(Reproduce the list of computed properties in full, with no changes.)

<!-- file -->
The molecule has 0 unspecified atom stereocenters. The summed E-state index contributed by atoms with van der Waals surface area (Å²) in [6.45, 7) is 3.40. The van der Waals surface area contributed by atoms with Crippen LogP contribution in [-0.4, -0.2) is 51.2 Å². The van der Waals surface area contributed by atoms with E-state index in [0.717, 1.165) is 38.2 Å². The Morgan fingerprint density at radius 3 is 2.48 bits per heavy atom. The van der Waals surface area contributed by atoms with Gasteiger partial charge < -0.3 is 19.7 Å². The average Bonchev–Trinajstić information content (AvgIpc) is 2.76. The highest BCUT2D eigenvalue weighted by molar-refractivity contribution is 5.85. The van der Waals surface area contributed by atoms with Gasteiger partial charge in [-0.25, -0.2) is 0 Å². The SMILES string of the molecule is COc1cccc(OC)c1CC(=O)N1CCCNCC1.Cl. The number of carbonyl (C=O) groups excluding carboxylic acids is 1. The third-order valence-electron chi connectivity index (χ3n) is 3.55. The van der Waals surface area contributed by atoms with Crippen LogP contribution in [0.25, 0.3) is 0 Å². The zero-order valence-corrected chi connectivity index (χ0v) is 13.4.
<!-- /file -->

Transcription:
The molecule has 0 unspecified atom stereocenters. The summed E-state index contributed by atoms with van der Waals surface area (Å²) in [6.45, 7) is 3.40. The van der Waals surface area contributed by atoms with Crippen LogP contribution in [-0.4, -0.2) is 51.2 Å². The van der Waals surface area contributed by atoms with E-state index in [0.717, 1.165) is 38.2 Å². The Morgan fingerprint density at radius 3 is 2.48 bits per heavy atom. The van der Waals surface area contributed by atoms with Gasteiger partial charge < -0.3 is 19.7 Å². The average Bonchev–Trinajstić information content (AvgIpc) is 2.76. The highest BCUT2D eigenvalue weighted by molar-refractivity contribution is 5.85. The van der Waals surface area contributed by atoms with Gasteiger partial charge in [-0.25, -0.2) is 0 Å². The SMILES string of the molecule is COc1cccc(OC)c1CC(=O)N1CCCNCC1.Cl. The number of carbonyl (C=O) groups excluding carboxylic acids is 1. The third-order valence-electron chi connectivity index (χ3n) is 3.55. The van der Waals surface area contributed by atoms with Crippen LogP contribution in [0.25, 0.3) is 0 Å². The zero-order valence-corrected chi connectivity index (χ0v) is 13.4.